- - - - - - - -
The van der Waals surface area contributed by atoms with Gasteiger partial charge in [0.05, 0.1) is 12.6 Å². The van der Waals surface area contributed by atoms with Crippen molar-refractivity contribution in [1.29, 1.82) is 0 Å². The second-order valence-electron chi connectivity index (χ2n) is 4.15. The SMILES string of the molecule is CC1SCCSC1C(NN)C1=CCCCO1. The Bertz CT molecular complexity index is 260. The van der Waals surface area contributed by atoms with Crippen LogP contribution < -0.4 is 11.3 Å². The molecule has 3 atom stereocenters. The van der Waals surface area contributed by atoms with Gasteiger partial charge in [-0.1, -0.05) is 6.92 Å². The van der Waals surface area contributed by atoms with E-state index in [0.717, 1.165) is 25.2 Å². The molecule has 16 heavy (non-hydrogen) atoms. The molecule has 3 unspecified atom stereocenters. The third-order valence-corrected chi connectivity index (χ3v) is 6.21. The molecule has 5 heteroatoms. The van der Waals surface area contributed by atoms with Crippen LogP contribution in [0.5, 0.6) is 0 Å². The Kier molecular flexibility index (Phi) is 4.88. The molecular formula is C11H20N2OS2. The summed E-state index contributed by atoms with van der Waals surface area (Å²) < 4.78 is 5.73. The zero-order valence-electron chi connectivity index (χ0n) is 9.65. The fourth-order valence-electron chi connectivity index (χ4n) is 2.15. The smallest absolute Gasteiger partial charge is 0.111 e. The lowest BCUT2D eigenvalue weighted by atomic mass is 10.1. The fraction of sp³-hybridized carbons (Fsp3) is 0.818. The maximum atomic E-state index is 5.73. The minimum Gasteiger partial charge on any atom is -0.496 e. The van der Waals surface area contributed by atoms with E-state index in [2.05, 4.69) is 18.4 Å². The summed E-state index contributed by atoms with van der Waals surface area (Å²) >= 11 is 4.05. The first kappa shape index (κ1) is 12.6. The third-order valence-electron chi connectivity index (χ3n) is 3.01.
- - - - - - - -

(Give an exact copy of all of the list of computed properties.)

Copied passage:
The van der Waals surface area contributed by atoms with Gasteiger partial charge in [0.05, 0.1) is 12.6 Å². The van der Waals surface area contributed by atoms with Crippen molar-refractivity contribution in [1.29, 1.82) is 0 Å². The second-order valence-electron chi connectivity index (χ2n) is 4.15. The SMILES string of the molecule is CC1SCCSC1C(NN)C1=CCCCO1. The Bertz CT molecular complexity index is 260. The van der Waals surface area contributed by atoms with Crippen LogP contribution < -0.4 is 11.3 Å². The molecule has 3 atom stereocenters. The van der Waals surface area contributed by atoms with Gasteiger partial charge in [-0.1, -0.05) is 6.92 Å². The van der Waals surface area contributed by atoms with E-state index in [0.717, 1.165) is 25.2 Å². The molecule has 16 heavy (non-hydrogen) atoms. The molecule has 3 unspecified atom stereocenters. The third-order valence-corrected chi connectivity index (χ3v) is 6.21. The molecule has 5 heteroatoms. The van der Waals surface area contributed by atoms with Crippen LogP contribution in [0.5, 0.6) is 0 Å². The Kier molecular flexibility index (Phi) is 4.88. The molecular formula is C11H20N2OS2. The summed E-state index contributed by atoms with van der Waals surface area (Å²) < 4.78 is 5.73. The zero-order valence-electron chi connectivity index (χ0n) is 9.65. The fourth-order valence-electron chi connectivity index (χ4n) is 2.15. The smallest absolute Gasteiger partial charge is 0.111 e. The lowest BCUT2D eigenvalue weighted by atomic mass is 10.1. The fraction of sp³-hybridized carbons (Fsp3) is 0.818. The maximum atomic E-state index is 5.73. The minimum Gasteiger partial charge on any atom is -0.496 e. The van der Waals surface area contributed by atoms with E-state index in [2.05, 4.69) is 18.4 Å². The summed E-state index contributed by atoms with van der Waals surface area (Å²) >= 11 is 4.05. The first kappa shape index (κ1) is 12.6. The third-order valence-electron chi connectivity index (χ3n) is 3.01.